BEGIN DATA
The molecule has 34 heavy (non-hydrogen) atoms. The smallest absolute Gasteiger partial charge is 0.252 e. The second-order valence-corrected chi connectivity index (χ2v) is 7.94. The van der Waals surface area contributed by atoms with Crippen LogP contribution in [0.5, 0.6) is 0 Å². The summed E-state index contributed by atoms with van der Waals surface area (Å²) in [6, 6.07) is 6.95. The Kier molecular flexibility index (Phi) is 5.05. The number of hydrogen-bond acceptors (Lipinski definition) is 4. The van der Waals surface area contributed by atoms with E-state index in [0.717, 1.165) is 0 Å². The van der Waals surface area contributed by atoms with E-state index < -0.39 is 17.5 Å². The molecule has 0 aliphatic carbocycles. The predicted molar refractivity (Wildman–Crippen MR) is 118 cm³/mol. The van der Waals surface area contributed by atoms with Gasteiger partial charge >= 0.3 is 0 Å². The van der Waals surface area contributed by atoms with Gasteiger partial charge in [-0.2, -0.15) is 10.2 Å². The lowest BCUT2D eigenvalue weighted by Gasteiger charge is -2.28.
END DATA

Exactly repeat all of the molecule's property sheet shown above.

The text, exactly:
The molecule has 34 heavy (non-hydrogen) atoms. The smallest absolute Gasteiger partial charge is 0.252 e. The second-order valence-corrected chi connectivity index (χ2v) is 7.94. The van der Waals surface area contributed by atoms with Crippen LogP contribution in [0.5, 0.6) is 0 Å². The summed E-state index contributed by atoms with van der Waals surface area (Å²) in [6, 6.07) is 6.95. The Kier molecular flexibility index (Phi) is 5.05. The number of hydrogen-bond acceptors (Lipinski definition) is 4. The van der Waals surface area contributed by atoms with E-state index in [0.717, 1.165) is 0 Å². The van der Waals surface area contributed by atoms with E-state index < -0.39 is 17.5 Å². The molecule has 0 aliphatic carbocycles. The predicted molar refractivity (Wildman–Crippen MR) is 118 cm³/mol. The van der Waals surface area contributed by atoms with Gasteiger partial charge >= 0.3 is 0 Å². The van der Waals surface area contributed by atoms with Gasteiger partial charge in [-0.2, -0.15) is 10.2 Å². The lowest BCUT2D eigenvalue weighted by Gasteiger charge is -2.28.